-> db2 load from data.del of del insert into table t6 allow no access

When the LOAD is executed on the source table, table t6 will be Z-locked due to the specified ALLOW NO ACCESS option. The log reader must load the historical dictionary into memory to decompress row images found in the INSERT log records, however, fetching the dictionary requires an IN table lock. In this case, the log reader will fail to acquire the lock. This results in the sqlcode member of the db2ReadLogFilterData structure to return SQL code SQL2048N. This corresponds to a transient error (that is, the log record might be decompressed if the API is called again). The log reader will return the compressed row image in the log record and continue on reading the next log record.

Scenario 2:

Table t7 has the DATA CAPTURE CHANGES attribute enabled. Compression is enabled for the table in order to reduce storage costs. The table is being replicated by a data replication application, however, the log reader has fallen behind on the source table activity and the data compression dictionary has already been rebuilt twice before the log reader reads from the log records again.

The following statements are executed against Table t7, with the DATA CAPTURE CHANGES attribute already enabled, table compression is enabled, and a new dictionary is built:
-> db2 alter table t7 compress yes
-> db2 reorg table t7 resetdictionary
-> db2 insert into t7 values (...)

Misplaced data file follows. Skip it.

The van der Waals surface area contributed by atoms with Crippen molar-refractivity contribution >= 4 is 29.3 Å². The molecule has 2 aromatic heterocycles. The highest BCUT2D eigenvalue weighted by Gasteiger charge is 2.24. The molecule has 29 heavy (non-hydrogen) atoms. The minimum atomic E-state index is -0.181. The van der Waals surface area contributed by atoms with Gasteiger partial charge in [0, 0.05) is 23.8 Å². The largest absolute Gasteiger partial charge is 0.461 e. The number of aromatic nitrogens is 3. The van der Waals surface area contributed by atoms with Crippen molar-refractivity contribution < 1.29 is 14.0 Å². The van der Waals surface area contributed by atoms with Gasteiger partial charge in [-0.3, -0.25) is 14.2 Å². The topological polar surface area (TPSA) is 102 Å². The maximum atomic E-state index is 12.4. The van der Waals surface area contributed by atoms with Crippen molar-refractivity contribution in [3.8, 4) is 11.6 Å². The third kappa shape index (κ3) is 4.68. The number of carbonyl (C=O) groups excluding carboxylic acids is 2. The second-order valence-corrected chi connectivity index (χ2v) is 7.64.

A client log reader, using the db2ReadLog API, is about to read the next log corresponding to the first INSERT statement in the following statements:
-> db2 insert into t7 values (...)
-> db2 reorg table t7 resetdictionary
-> db2 insert into t7 values (...)
-> db2 reorg table t7 resetdictionary

The db2ReadLog API will not be able to decompress the contents of the log record in this case, because the log reader has fallen behind two or more REORG RESETDICTIONARY operations. The dictionary required to decompress the row image in the log record would not be found in the table; only the compression dictionary of the second REORG and the compression dictionary of the last REORG is stored with the table. However, the db2ReadLog API would not fail with an error. Instead, the uncompressed row image will be returned in the user buffer, and, in the db2ReadLogFilterData structure preceding the log record, the sqlcode member will return SQL code SQL0204N. This code corresponds to a permanent error (that is, the log record cannot ever be decompressed).


This failure to successfully decompress a compressed log record, due to a missing old compression dictionary, can occur on any platform on which a data replication solution uses the db2ReadLog API and the DATA CAPTURE CHANGES attribute is set for the table.

Resolving the problem

For transient errors, it may be possible to reissue the read request and successfully read the log. For example, if the log record belongs to a table residing in a table space and access to the table is not allowed, the dictionary may not be accessible to decompress the log record (see Scenario 1). The table space may become available at a later time, and reissuing the log read request at that time may successfully decompress the log record.
  • If a transient error is returned (see Scenario 1), read the error information in order to take appropriate action. This may include waiting for the table operation to complete, which could allow a re-read of the log record and decompression to be successful.
  • If a permanent error occurs (see Scenario 2), the row image in the log record cannot be decompressed since the compression dictionary, which was used to compress the row image, is no longer available. For this case, replication solutions may need to re-initialize the affected (target) table.